Fannie Mae pulled back from offering unsecured advances to delinquent homeowners and significantly increased loan modifications in the first quarter, but it also provisioned heavily for credit losses.
In a quarterly report filed Friday with the Securities and Exchange Commission, the government-sponsored enterprise said that the number of HomeSaver Advances it provided during the quarter decreased by roughly 20% from the fourth quarter, to about 20,000.
This was the first time such advances declined since Fannie started the HomeSaver program last year.
By contrast, the number of modifications of home loans in Fannie's portfolio nearly doubled from the levels in the third and fourth quarters, to 12,000.
Fannie is expected to increase the use of modifications as it implements the guidelines and policies of the Obama administration's Home Affordable Modification Program.
Brian Faith, a Fannie spokesman, said the GSE is "transitioning"” from HomeSaver Advances to loan mods.
"With the new program put in place, there is an intense effort going forward with the administration's modification efforts,”" he said.
In the HomeSaver program, a servicer makes a personal loan — $6,700, on average — to a homeowner to cover past-due amounts. The mortgage is brought current, and the advance is sold to Fannie.
Such advances still made up a majority of Fannie workouts in the quarter, including modifications. The total number of workouts has held steady for the last three quarters, at roughly 10,800 a month.
The percentage of loans in its portfolio that were 60 days or more past due nearly tripled from a year earlier and climbed 74 basis points from the fourth quarter, to 3.15% in the first quarter.
The provision for credit losses increased 85% from the fourth quarter, to $20.3 billion, and exceeded net chargeoffs by $17 billion. Fannie said rising unemployment and a continued fall in home prices caused delinquencies to rise throughout its guarantee portfolio, "including loans with lower risk characteristics."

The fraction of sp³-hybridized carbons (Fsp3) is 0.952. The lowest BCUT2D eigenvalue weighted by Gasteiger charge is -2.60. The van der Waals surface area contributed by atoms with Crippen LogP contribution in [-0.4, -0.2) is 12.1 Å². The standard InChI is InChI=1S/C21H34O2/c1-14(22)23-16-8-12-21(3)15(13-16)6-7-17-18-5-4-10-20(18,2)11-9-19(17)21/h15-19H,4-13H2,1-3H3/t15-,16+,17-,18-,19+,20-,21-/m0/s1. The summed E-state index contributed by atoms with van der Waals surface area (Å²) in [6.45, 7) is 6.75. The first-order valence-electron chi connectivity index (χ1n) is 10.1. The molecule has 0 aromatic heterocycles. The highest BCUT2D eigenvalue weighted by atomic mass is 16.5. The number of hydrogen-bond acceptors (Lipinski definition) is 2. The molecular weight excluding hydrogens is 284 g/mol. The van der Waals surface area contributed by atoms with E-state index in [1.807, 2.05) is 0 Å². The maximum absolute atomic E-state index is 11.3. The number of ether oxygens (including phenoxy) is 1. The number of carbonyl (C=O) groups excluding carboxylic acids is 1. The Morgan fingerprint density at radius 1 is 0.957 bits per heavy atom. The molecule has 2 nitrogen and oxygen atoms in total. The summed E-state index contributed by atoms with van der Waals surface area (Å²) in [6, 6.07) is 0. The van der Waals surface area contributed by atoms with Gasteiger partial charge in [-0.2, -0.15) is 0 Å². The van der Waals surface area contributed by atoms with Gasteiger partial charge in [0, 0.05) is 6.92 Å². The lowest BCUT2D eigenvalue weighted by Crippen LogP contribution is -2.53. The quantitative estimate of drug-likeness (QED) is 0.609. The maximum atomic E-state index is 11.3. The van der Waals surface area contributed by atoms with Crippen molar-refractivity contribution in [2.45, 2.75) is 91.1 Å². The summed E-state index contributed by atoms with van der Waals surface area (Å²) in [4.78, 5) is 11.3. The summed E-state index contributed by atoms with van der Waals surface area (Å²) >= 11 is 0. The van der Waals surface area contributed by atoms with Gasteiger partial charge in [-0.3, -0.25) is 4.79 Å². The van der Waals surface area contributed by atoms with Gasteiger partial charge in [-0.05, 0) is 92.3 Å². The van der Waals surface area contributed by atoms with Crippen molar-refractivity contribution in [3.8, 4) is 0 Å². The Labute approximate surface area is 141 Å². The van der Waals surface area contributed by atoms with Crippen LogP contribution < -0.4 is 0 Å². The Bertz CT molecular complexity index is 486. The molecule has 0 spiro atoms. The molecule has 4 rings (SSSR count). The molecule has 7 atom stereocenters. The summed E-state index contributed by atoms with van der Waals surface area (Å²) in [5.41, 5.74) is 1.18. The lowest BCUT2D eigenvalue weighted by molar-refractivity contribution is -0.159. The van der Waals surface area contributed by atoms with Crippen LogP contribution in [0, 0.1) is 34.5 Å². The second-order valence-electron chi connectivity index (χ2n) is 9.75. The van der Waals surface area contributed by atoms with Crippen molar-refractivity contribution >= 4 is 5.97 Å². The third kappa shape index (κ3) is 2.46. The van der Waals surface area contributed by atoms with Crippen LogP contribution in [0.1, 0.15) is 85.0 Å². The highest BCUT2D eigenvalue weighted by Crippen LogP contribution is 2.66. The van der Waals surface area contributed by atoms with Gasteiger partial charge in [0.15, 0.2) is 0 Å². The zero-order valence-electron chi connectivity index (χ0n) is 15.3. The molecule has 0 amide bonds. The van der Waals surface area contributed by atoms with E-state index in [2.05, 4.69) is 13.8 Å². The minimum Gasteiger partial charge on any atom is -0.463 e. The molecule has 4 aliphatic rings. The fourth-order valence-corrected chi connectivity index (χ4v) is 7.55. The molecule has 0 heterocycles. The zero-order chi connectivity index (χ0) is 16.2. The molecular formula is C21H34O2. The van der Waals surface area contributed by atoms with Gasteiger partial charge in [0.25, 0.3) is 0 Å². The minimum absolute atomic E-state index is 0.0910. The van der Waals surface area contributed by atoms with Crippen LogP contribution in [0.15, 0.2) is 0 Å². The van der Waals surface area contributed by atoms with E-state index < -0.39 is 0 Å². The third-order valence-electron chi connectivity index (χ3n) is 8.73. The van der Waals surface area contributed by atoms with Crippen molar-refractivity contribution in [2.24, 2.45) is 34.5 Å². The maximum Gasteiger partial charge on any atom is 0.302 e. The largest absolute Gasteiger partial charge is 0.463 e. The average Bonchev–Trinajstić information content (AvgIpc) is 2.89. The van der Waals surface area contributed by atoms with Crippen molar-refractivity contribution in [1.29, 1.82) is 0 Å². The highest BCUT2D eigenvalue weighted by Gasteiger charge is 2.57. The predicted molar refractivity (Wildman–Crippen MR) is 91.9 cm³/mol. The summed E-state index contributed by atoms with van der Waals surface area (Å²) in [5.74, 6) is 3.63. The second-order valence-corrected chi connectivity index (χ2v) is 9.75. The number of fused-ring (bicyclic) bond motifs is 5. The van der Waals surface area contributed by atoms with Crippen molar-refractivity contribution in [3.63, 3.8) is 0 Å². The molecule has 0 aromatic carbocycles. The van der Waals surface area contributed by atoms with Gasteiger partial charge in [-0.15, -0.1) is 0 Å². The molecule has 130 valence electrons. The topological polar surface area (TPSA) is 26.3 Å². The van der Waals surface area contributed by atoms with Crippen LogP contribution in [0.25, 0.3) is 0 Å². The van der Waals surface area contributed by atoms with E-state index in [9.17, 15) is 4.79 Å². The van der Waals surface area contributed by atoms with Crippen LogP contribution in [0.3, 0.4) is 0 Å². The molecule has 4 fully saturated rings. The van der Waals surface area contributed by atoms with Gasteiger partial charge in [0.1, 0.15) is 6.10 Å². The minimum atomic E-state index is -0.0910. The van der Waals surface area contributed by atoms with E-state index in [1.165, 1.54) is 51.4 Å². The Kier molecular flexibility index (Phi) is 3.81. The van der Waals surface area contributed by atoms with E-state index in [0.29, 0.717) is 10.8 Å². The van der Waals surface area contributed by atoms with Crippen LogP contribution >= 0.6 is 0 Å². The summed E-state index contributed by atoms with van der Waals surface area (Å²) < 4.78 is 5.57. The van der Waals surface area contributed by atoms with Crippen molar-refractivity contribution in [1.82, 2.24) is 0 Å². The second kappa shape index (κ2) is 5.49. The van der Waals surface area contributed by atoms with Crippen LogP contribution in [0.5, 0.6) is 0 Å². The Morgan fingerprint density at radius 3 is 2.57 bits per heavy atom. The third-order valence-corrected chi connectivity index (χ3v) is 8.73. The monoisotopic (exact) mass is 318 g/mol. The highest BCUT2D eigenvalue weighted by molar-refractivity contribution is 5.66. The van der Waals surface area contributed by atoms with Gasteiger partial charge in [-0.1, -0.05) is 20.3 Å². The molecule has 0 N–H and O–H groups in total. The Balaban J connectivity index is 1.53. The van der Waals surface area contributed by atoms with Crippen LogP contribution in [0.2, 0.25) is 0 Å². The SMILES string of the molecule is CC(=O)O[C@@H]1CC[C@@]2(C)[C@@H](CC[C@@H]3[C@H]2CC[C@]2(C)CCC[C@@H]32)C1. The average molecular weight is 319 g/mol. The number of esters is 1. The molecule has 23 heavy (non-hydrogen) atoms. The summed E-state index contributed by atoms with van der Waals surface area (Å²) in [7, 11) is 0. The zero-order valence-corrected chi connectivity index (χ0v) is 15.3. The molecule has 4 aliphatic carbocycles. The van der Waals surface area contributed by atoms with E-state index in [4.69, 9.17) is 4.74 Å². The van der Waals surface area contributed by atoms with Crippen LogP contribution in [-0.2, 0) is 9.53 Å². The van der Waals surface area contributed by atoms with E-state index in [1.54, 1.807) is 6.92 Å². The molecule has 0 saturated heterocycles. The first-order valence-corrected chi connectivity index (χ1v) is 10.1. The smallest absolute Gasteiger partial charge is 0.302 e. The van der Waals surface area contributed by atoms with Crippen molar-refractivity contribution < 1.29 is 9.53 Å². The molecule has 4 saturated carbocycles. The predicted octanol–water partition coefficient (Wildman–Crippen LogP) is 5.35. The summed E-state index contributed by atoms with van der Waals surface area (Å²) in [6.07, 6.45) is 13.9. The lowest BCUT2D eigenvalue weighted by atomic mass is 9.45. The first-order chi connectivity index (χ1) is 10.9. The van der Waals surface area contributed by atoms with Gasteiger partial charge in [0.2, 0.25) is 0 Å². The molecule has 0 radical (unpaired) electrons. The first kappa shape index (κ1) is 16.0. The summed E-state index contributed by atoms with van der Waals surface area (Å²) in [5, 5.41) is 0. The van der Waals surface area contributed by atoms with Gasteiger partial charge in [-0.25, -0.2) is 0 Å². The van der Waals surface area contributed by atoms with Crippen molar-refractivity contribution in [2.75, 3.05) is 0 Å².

The GSE said it revised its methods for estimating losses last quarter, because "the current state of the housing and mortgage markets is unprecedented in many respects, greatly reducing the usefulness of relying on our historical loan performance data."
All told, Fannie's first-quarter net loss grew more than tenfold from a year earlier but shrank 8.7% from the fourth quarter, to $23 billion.
Fannie, which, along with Freddie Mac, was seized by regulators last year, also said it had asked the Treasury Department for another $19 billion from its $200 billion government backstop.
So far Fannie has drawn $15.2 billion from the backstop.
Though its results generally were dismal, Fannie's default rates for alternative-A loans in the first quarter compared favorably with those of its private-label counterparts. For loans made in 2005, 2006 and 2007, Fannie's default rates ranged from 2.5% to 3.5%, significantly lower than the 5% to 8% default rates reported by its competitors, according to a slide show posted on the GSE's Web site. The risk characteristics for the comparable alt-A pools — including FICO scores, loan-to-value ratios, the percentage of loans concentrated in California and Florida and fixed versus adjustable rates — all showed Fannie having more conservative underwriting than its private-label competitors.
"What this is shows is that Fannie had far better underwriting that led to better performance," said Kevin Kanouff, a founder of Statebridge Co., a servicing start-up in Denver.